Welcome to Wednesday Writers! Today we’ll be taking another departure from romance as my guest blogger Thomas Allbaugh talks about how he came to write his debut book, Apocalypse TV, which Thomas describes as a literary mystery that moves toward satire.
Finding the Right Combination for a Fiction About a Reality TV Show
by Thomas Allbaugh
The premise for Apocalypse TV came from two different images: first, a scene I imagined of a character named Walter, an English professor, reflecting one night that he has never shot a gun; second, a religious reality show on BBC from ten years ago about people walking around England and trying to compel others to go to church.
That was it. Those two strands led me to tell the story of an English professor from a private American college who tries to be taken seriously on an American reality show.
As Sam Knight has observed, writing in the New Yorker last fall, we can learn a great deal about a culture by its reality shows. That the BBC would air a reality show about getting people into church says something significant. In contrast, American reality TV seems focused on talent, schemers, bachelorettes, winners, and survivors. Our dreams move us toward individual success and failure, not spiritual questions or ambitions.
I was interested in how “games” can take on realities of their own. Thinking about that old BBC production first got me onto the idea of writing about a religious reality show on which things go wrong. I should add that I don’t really watch reality shows myself.
But in the crossroads of these two notions, Walter’s story began to emerge—a man takes himself seriously in an increasingly trivial reality show production. Through about six revisions, the story ironies grew and deepened. Walter Terry begins naively thinking that in traveling across the country on this show, he will be taken seriously and be influential. Instead, the reality show engages in trivial matters. For starters, at the Plymouth Colony re-enactment site, the site of the Pilgrims’ first colony, Walter hopes to talk about grace and sin in the founding of this historical setting. Instead, the show producers have him involved in a trivial game that leads to real contention between him and his fellow show travelers. From that point on, the ironies deepen as bad things happen.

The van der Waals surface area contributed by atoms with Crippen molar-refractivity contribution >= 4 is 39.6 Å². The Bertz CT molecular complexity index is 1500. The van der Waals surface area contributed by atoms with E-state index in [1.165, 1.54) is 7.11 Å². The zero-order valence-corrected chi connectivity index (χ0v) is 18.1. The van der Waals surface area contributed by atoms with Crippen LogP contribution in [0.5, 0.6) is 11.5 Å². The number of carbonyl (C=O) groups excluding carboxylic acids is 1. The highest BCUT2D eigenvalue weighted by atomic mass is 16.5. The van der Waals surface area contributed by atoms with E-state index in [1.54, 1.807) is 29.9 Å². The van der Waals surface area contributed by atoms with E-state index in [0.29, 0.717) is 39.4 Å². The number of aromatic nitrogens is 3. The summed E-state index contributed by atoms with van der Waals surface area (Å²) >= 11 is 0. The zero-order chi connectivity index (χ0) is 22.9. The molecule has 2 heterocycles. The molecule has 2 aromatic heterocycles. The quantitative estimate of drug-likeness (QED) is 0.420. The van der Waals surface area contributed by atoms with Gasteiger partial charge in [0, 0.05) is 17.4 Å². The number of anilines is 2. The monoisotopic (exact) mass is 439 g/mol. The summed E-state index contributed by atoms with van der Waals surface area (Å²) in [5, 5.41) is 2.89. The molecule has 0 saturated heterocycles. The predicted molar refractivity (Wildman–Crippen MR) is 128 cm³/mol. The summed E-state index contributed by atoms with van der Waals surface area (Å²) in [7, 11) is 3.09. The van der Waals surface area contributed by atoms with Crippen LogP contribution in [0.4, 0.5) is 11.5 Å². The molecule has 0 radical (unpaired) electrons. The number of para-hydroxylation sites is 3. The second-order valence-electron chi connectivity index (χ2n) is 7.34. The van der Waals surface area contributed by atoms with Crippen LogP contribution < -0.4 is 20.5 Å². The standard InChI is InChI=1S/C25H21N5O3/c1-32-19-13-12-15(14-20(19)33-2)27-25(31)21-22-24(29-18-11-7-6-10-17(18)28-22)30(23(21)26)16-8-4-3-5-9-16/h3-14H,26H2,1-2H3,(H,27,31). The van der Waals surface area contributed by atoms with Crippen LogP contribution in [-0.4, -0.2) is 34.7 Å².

By Thomas Allbaugh
When a reality TV scout “discovers” Walter in a diner near the hospice where his father has been placed, his life has reached a low point. His father is dying, his college teaching career is under threat, and his life is adrift. The scout wants him for a reality show about religion. In a more self-assured period of his life, Walter would have rejected her offer, but now he wavers and allows himself to be drawn in. Maybe this is the jolt of energy his life needs. Maybe, if the show succeeds, his university will be so impressed that they’ll finally treat him with respect. Maybe the show will even be what the producers promise it will be, a serious inquiry into faith. Maybe he’ll become famous.
The show brings Walter attention, but for all the wrong reasons. He is misquoted, misinterpreted, misunderstood, and then shot after he has been dragged across the country in an increasingly frustrating and absurd series of challenges. Will his career and reputation survive the publish protests? Will his marriage survive the hints of affairs on the road? Will any kind of “reality” emerge to restore his self-respect?
Minutes before his sister texted that she had moved their father to a hospice, Walter Terry listened behind half-empty rows of chairs in the Haskins Room as the new writer-in-residence read from her work. It was an early draft, she had announced, and it concerned a bride-to-be hunting elk in Wyoming, a part of the country Walter had never seen. And it came to him with sudden finality: he could never write a great American novel; he had never shot a gun.
Nothing was more American. Faulkner, Hemingway certainly, both knew guns. And Walter had never felt one kick back and ruin his shoulder. He had never had the gunpowder residue spotting his hands, his face, and his clothes.
Those details? They came from TV.
The writer had to feel it, not just hear about it.
His colleague’s writing signaled that she knew guns, and Walter had never shot a beer can. He couldn’t tell a Smith and Wesson from a Remington. He wouldn’t know if they were names for handguns or rifles. Sure, he could Google them. But how many others wouldn’t have to?
Want to read more? You can find Apocalypse TV here.
About the Author:
Thomas Allbaugh is an associate professor of English at Azusa Pacific University, where he has taught Composition and Creative Writing since 2001. Currently, he lives in Southern California with his wife and their four children. Apocalypse TV is his first novel.